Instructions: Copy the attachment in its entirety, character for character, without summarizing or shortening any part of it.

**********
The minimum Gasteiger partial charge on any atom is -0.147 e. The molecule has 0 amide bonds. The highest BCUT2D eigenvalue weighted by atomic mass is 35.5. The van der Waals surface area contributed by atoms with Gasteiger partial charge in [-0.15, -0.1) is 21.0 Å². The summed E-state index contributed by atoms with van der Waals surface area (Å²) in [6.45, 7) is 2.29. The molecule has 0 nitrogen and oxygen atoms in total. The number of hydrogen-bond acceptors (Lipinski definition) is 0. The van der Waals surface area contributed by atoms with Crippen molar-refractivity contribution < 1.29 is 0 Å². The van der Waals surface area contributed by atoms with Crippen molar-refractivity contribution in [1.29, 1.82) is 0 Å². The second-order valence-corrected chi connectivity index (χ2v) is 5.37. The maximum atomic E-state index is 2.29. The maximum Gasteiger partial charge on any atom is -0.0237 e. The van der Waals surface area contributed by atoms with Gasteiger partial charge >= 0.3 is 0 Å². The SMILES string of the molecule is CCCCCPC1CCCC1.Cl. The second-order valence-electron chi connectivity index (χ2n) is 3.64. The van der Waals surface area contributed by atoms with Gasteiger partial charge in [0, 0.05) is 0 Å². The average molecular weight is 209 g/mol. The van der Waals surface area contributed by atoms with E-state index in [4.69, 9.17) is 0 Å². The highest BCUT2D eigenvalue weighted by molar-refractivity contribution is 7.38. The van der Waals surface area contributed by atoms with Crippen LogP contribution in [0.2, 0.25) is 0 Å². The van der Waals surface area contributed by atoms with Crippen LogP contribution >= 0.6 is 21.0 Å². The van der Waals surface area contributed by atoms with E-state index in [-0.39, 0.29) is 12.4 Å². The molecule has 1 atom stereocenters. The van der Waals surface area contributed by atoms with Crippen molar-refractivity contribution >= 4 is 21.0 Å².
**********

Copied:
The minimum Gasteiger partial charge on any atom is -0.147 e. The molecule has 0 amide bonds. The highest BCUT2D eigenvalue weighted by atomic mass is 35.5. The van der Waals surface area contributed by atoms with Gasteiger partial charge in [-0.15, -0.1) is 21.0 Å². The summed E-state index contributed by atoms with van der Waals surface area (Å²) in [6.45, 7) is 2.29. The molecule has 0 nitrogen and oxygen atoms in total. The number of hydrogen-bond acceptors (Lipinski definition) is 0. The van der Waals surface area contributed by atoms with Crippen molar-refractivity contribution < 1.29 is 0 Å². The van der Waals surface area contributed by atoms with Crippen molar-refractivity contribution in [1.29, 1.82) is 0 Å². The second-order valence-corrected chi connectivity index (χ2v) is 5.37. The maximum atomic E-state index is 2.29. The maximum Gasteiger partial charge on any atom is -0.0237 e. The van der Waals surface area contributed by atoms with Gasteiger partial charge >= 0.3 is 0 Å². The SMILES string of the molecule is CCCCCPC1CCCC1.Cl. The second-order valence-electron chi connectivity index (χ2n) is 3.64. The van der Waals surface area contributed by atoms with Gasteiger partial charge in [0, 0.05) is 0 Å². The average molecular weight is 209 g/mol. The van der Waals surface area contributed by atoms with E-state index in [4.69, 9.17) is 0 Å². The highest BCUT2D eigenvalue weighted by molar-refractivity contribution is 7.38. The van der Waals surface area contributed by atoms with Crippen LogP contribution in [0.2, 0.25) is 0 Å². The van der Waals surface area contributed by atoms with Crippen LogP contribution >= 0.6 is 21.0 Å². The van der Waals surface area contributed by atoms with E-state index in [-0.39, 0.29) is 12.4 Å². The molecule has 1 atom stereocenters. The van der Waals surface area contributed by atoms with Crippen molar-refractivity contribution >= 4 is 21.0 Å².